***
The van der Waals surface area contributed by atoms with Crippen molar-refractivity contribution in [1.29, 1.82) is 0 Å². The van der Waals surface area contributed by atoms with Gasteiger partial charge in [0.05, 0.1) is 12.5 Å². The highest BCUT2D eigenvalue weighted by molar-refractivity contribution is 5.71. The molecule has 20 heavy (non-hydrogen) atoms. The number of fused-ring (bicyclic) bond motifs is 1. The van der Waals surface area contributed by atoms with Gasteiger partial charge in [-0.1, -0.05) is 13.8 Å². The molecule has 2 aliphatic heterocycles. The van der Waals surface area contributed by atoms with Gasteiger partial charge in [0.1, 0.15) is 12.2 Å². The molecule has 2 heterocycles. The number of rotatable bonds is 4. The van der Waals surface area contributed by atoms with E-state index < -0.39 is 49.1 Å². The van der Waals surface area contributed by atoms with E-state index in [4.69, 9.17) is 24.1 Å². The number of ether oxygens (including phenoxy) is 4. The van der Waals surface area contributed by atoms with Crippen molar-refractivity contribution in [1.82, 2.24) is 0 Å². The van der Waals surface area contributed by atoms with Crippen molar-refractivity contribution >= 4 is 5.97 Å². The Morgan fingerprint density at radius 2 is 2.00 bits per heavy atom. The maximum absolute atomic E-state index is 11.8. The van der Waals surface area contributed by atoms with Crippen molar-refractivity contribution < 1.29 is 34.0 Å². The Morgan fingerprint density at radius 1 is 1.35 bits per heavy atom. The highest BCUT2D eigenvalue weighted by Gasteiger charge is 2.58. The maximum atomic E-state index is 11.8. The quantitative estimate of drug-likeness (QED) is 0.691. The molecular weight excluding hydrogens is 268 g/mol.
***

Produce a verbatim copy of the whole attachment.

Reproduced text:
The van der Waals surface area contributed by atoms with Crippen molar-refractivity contribution in [1.29, 1.82) is 0 Å². The van der Waals surface area contributed by atoms with Gasteiger partial charge in [0.05, 0.1) is 12.5 Å². The highest BCUT2D eigenvalue weighted by molar-refractivity contribution is 5.71. The molecule has 20 heavy (non-hydrogen) atoms. The number of fused-ring (bicyclic) bond motifs is 1. The van der Waals surface area contributed by atoms with Gasteiger partial charge in [-0.1, -0.05) is 13.8 Å². The molecule has 2 aliphatic heterocycles. The van der Waals surface area contributed by atoms with Gasteiger partial charge in [0.1, 0.15) is 12.2 Å². The molecule has 2 heterocycles. The number of rotatable bonds is 4. The van der Waals surface area contributed by atoms with E-state index < -0.39 is 49.1 Å². The van der Waals surface area contributed by atoms with E-state index in [4.69, 9.17) is 24.1 Å². The number of ether oxygens (including phenoxy) is 4. The van der Waals surface area contributed by atoms with Crippen molar-refractivity contribution in [1.82, 2.24) is 0 Å². The van der Waals surface area contributed by atoms with Crippen molar-refractivity contribution >= 4 is 5.97 Å². The Morgan fingerprint density at radius 2 is 2.00 bits per heavy atom. The maximum absolute atomic E-state index is 11.8. The van der Waals surface area contributed by atoms with Crippen molar-refractivity contribution < 1.29 is 34.0 Å². The Morgan fingerprint density at radius 1 is 1.35 bits per heavy atom. The highest BCUT2D eigenvalue weighted by Gasteiger charge is 2.58. The maximum atomic E-state index is 11.8. The quantitative estimate of drug-likeness (QED) is 0.691. The molecular weight excluding hydrogens is 268 g/mol.